As I said earlier, therefore, even when you give these people stuff gratis, they don't use it. Whatever the ill-informed rumours might be, that's why I fell out with Farage in the first place. He prefers to wing it, instead of doing the work. He might get away with it most times, and he obviously did in this debate overall. But there are times when being on top of your brief really matters. This was one of them. 

That now brings us to Clegg's "seven percent lie". That came up several times in the debate, opening up another potential "killer point". Farage is, of course, compromised by his 75 percent claim, but I gave him the perfect out. All he needed to do when Clegg trotted out his line was, with lofty disdain, dismiss his argument, saying the House of Commons figures were based on a limited sample. He should have then said:
We can argue about percentages all day, but the facts are – and you do like facts, Mr Clegg – that on the UK government database there are registered roughly 3,969 General Acts and 71,851 UK Statutory Instruments. That makes 75,820 in all. On the EU database, there are 20,868 EU acts - directives, regulations and decisions - currently in force. Whichever way you look at it, that is a lot of law we have to obey.
The only mitigating fact is that, however bad Farage was on some issues, he handled others competently. And he did score some good hits: his Iceland and Switzerland argument was messy but almost up to par. Clegg, on the other hand, was much worse and consistently so. I think he misjudged his entire approach. He never really laid a glove on Farage and ending up being patronising and unconvincing, with a distinctly unimaginative closing speech.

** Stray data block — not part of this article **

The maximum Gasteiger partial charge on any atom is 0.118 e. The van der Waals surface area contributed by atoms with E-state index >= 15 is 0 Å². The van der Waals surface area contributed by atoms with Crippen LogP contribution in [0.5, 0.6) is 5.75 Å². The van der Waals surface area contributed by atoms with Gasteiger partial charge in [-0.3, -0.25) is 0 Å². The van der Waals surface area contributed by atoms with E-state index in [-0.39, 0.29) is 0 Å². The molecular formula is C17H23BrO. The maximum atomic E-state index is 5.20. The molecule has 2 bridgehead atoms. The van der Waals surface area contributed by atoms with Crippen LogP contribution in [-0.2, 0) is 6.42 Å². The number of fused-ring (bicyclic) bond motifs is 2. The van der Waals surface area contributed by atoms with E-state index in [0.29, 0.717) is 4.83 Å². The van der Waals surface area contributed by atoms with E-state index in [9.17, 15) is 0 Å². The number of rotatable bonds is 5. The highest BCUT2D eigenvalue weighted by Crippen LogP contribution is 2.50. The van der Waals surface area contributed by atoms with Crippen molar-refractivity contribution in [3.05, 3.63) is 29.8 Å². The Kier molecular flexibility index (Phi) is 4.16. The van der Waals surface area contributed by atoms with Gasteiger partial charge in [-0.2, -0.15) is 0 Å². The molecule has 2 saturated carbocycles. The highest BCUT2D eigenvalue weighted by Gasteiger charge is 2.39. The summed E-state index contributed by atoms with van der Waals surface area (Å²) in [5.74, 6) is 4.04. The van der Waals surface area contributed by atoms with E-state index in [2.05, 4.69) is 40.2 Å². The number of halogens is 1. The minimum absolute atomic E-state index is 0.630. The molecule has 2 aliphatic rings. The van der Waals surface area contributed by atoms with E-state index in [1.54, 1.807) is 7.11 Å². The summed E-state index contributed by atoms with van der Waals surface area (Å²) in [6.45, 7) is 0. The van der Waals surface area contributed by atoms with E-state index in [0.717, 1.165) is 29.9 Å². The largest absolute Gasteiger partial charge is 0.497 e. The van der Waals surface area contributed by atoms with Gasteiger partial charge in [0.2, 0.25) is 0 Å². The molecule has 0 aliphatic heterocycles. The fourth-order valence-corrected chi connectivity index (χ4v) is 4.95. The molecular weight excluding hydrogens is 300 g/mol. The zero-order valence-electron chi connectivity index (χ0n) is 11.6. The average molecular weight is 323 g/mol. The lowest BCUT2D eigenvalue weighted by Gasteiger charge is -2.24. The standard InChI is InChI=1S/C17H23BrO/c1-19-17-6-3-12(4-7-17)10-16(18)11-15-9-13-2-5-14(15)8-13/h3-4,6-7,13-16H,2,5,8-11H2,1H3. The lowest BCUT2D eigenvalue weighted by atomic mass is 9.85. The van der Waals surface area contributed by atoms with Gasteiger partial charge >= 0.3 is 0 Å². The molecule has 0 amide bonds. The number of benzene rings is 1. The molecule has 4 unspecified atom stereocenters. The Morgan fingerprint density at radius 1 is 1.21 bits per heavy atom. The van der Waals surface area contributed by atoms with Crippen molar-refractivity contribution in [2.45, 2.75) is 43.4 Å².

YouGov gives Farage the victory with 67-27 percent and ICM awards 69-31 percent. The limitations of these snap polls are well known, and there is probably an in-built-bias against Clegg. Nevertheless, Farage gets the victory. But I thought it a weak performance, Farage winning by such a margin partly because he was against an even weaker opponent.

Thus, it was, in my view, a victory by default, Auchinleck versus Marshal Graziani. God help Farage if the europhiles ever field a Rommel.

And, while some might think I'm being less than fair to Farage (perhaps returning the compliment) we should recall that, in the larger battle, we are losing: 42 percent wanting to stay in the EU and only 36 percent wanting to leave. And while it is easy to rubbish the BBC, I thought Dimbleby in his handling of the debate was fair - much fairer than I had expected.

The trouble is that, out in the real world, the debate isn't fair. We see the way, for instance, Open Europe quite cynically rig the debate. To compensate for this, we really do have to be on top of our game, exploiting every possible opportunity we are given. The Farage-Clegg debate, therefore, was one of missed opportunities.